So now we've covered what gamification is and how it might look in an LMS. That still leaves one very significant question: why bother?

Learner engagement is the goal of gamification. There are many benefits of gamification. Effective gamification increases learner motivation and changes learner behavior. Engaged and motivated learners should pay more attention to what they are learning, move through material more quickly and complete more modules or courses.

1. Make learning fun

The most obvious element is fun. Gamification is used to make learning more enjoyable. Most people enjoy competition. They also like to learn about themselves, at least when what they learn is positive.

Self-tests proliferate on social media, covering topics ranging from personality to emotional IQ to "what do you know about" just about anything. Many elements of gamification, like these self-tests, provide metrics about learner performance and how the learner compares to others.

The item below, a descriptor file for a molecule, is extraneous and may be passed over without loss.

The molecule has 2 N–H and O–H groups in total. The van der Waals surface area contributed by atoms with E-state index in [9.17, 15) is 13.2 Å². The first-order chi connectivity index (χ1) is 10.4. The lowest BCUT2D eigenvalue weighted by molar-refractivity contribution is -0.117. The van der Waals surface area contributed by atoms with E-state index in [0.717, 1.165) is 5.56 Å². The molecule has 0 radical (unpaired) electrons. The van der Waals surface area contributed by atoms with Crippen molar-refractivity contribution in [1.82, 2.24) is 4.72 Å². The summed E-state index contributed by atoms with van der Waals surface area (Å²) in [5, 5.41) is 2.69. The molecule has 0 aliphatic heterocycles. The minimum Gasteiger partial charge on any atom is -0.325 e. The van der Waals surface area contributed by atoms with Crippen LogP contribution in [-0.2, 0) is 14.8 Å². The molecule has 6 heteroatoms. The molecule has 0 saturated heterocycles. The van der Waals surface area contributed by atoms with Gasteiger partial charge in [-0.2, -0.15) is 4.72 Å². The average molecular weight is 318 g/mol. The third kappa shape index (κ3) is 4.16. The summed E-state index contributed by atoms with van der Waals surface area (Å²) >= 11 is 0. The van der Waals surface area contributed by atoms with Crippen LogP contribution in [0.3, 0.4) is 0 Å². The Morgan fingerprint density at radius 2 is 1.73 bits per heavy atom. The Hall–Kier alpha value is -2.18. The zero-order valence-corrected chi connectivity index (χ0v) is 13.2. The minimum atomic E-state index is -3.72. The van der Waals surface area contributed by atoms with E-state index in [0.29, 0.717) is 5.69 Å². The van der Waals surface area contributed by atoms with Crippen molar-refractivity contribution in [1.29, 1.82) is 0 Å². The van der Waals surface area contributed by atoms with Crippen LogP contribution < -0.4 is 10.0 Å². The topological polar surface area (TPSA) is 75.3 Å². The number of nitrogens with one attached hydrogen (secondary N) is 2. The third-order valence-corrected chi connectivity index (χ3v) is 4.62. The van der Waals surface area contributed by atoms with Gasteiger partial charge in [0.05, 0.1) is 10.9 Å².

2. Create competition

As well as being fun, competition is inherently motivating. There are people who will only put so much effort into learning, but will move the world in order to beat the other guy.

3. Bring a status

Status must be handled cautiously. While the prospect of achieving high status is motivating, having low status can be discouraging. The key to managing learner motivation is to focus on successes rather than failures and emphasize opportunities for advancement.

Status is linked closely to competition. Humans have an innate desire for status within our communities. It's one of the reasons we're so interested in those self-tests I mentioned earlier; they tell us where we rank compared to others.

Knowing our status is nice, but broadcasting it is better -- at least if it's high enough. Social displays of learning statistics are crucial to leveraging status as a motivator. Many game mechanics build or showcase status: leaderboards, badges, points, levels.

4. Encourage Cooperation